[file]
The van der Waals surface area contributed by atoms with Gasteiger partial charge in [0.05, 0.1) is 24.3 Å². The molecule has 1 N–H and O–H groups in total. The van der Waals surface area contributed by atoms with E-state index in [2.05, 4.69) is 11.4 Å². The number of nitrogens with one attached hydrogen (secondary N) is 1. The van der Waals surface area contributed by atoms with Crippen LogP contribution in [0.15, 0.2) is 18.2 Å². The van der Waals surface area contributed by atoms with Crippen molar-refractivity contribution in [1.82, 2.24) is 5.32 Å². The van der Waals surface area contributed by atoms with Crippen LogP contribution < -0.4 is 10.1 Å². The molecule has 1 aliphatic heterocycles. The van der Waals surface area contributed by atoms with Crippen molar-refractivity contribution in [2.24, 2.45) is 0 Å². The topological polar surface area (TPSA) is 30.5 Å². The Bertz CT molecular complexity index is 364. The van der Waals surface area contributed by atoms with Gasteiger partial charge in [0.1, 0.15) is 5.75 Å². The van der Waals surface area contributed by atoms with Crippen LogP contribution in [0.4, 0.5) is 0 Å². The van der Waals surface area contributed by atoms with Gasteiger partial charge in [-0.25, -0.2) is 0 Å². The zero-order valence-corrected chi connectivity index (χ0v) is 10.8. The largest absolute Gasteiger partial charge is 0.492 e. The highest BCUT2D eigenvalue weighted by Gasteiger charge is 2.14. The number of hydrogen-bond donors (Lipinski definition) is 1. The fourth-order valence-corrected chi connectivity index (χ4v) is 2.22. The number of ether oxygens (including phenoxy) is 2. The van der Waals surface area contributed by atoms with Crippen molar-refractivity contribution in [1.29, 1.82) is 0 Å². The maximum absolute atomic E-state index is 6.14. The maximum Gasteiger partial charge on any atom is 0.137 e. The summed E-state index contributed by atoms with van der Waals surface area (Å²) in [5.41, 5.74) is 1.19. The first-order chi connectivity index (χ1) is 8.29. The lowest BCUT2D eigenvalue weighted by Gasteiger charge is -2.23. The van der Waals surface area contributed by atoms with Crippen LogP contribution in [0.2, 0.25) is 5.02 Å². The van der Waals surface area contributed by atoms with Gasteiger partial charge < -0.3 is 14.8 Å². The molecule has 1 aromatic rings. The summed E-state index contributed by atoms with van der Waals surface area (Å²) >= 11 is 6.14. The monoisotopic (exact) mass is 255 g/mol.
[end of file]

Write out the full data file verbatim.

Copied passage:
The van der Waals surface area contributed by atoms with Gasteiger partial charge in [0.05, 0.1) is 24.3 Å². The molecule has 1 N–H and O–H groups in total. The van der Waals surface area contributed by atoms with E-state index in [2.05, 4.69) is 11.4 Å². The number of nitrogens with one attached hydrogen (secondary N) is 1. The van der Waals surface area contributed by atoms with Crippen LogP contribution in [0.15, 0.2) is 18.2 Å². The van der Waals surface area contributed by atoms with Crippen molar-refractivity contribution in [1.82, 2.24) is 5.32 Å². The van der Waals surface area contributed by atoms with Crippen LogP contribution < -0.4 is 10.1 Å². The molecule has 1 aliphatic heterocycles. The van der Waals surface area contributed by atoms with Crippen molar-refractivity contribution in [2.24, 2.45) is 0 Å². The topological polar surface area (TPSA) is 30.5 Å². The Bertz CT molecular complexity index is 364. The van der Waals surface area contributed by atoms with Gasteiger partial charge in [0.1, 0.15) is 5.75 Å². The van der Waals surface area contributed by atoms with Crippen LogP contribution in [0.4, 0.5) is 0 Å². The van der Waals surface area contributed by atoms with Gasteiger partial charge in [-0.25, -0.2) is 0 Å². The zero-order valence-corrected chi connectivity index (χ0v) is 10.8. The largest absolute Gasteiger partial charge is 0.492 e. The highest BCUT2D eigenvalue weighted by Gasteiger charge is 2.14. The number of hydrogen-bond donors (Lipinski definition) is 1. The fourth-order valence-corrected chi connectivity index (χ4v) is 2.22. The number of ether oxygens (including phenoxy) is 2. The van der Waals surface area contributed by atoms with Crippen molar-refractivity contribution in [1.29, 1.82) is 0 Å². The maximum absolute atomic E-state index is 6.14. The maximum Gasteiger partial charge on any atom is 0.137 e. The summed E-state index contributed by atoms with van der Waals surface area (Å²) in [5.41, 5.74) is 1.19. The first-order chi connectivity index (χ1) is 8.29. The lowest BCUT2D eigenvalue weighted by Gasteiger charge is -2.23. The van der Waals surface area contributed by atoms with Crippen LogP contribution in [0.2, 0.25) is 5.02 Å². The van der Waals surface area contributed by atoms with Gasteiger partial charge < -0.3 is 14.8 Å². The molecule has 1 aromatic rings. The summed E-state index contributed by atoms with van der Waals surface area (Å²) >= 11 is 6.14. The monoisotopic (exact) mass is 255 g/mol.